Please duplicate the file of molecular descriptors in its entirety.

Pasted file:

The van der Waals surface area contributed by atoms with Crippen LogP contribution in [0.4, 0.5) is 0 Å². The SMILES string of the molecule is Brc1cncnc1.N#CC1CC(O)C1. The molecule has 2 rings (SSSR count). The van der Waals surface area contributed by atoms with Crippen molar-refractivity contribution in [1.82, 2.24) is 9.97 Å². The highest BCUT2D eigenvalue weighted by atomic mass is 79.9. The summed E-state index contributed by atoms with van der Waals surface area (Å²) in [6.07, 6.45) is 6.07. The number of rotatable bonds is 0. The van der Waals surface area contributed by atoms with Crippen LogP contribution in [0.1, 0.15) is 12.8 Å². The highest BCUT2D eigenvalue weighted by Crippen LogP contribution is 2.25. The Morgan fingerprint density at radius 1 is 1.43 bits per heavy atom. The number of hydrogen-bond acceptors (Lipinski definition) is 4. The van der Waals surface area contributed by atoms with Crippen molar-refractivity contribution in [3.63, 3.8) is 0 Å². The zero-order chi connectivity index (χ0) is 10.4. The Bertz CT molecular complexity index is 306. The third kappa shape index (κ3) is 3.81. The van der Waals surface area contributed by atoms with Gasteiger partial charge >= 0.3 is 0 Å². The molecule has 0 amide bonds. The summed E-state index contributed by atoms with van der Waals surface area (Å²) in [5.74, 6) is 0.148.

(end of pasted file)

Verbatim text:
The van der Waals surface area contributed by atoms with Crippen LogP contribution in [0.4, 0.5) is 0 Å². The SMILES string of the molecule is Brc1cncnc1.N#CC1CC(O)C1. The molecule has 2 rings (SSSR count). The van der Waals surface area contributed by atoms with Crippen molar-refractivity contribution in [1.82, 2.24) is 9.97 Å². The highest BCUT2D eigenvalue weighted by atomic mass is 79.9. The summed E-state index contributed by atoms with van der Waals surface area (Å²) in [6.07, 6.45) is 6.07. The number of rotatable bonds is 0. The van der Waals surface area contributed by atoms with Crippen LogP contribution in [0.1, 0.15) is 12.8 Å². The highest BCUT2D eigenvalue weighted by Crippen LogP contribution is 2.25. The Morgan fingerprint density at radius 1 is 1.43 bits per heavy atom. The number of hydrogen-bond acceptors (Lipinski definition) is 4. The van der Waals surface area contributed by atoms with Crippen molar-refractivity contribution in [3.63, 3.8) is 0 Å². The zero-order chi connectivity index (χ0) is 10.4. The Bertz CT molecular complexity index is 306. The third kappa shape index (κ3) is 3.81. The van der Waals surface area contributed by atoms with Gasteiger partial charge >= 0.3 is 0 Å². The molecule has 0 amide bonds. The summed E-state index contributed by atoms with van der Waals surface area (Å²) in [5.74, 6) is 0.148.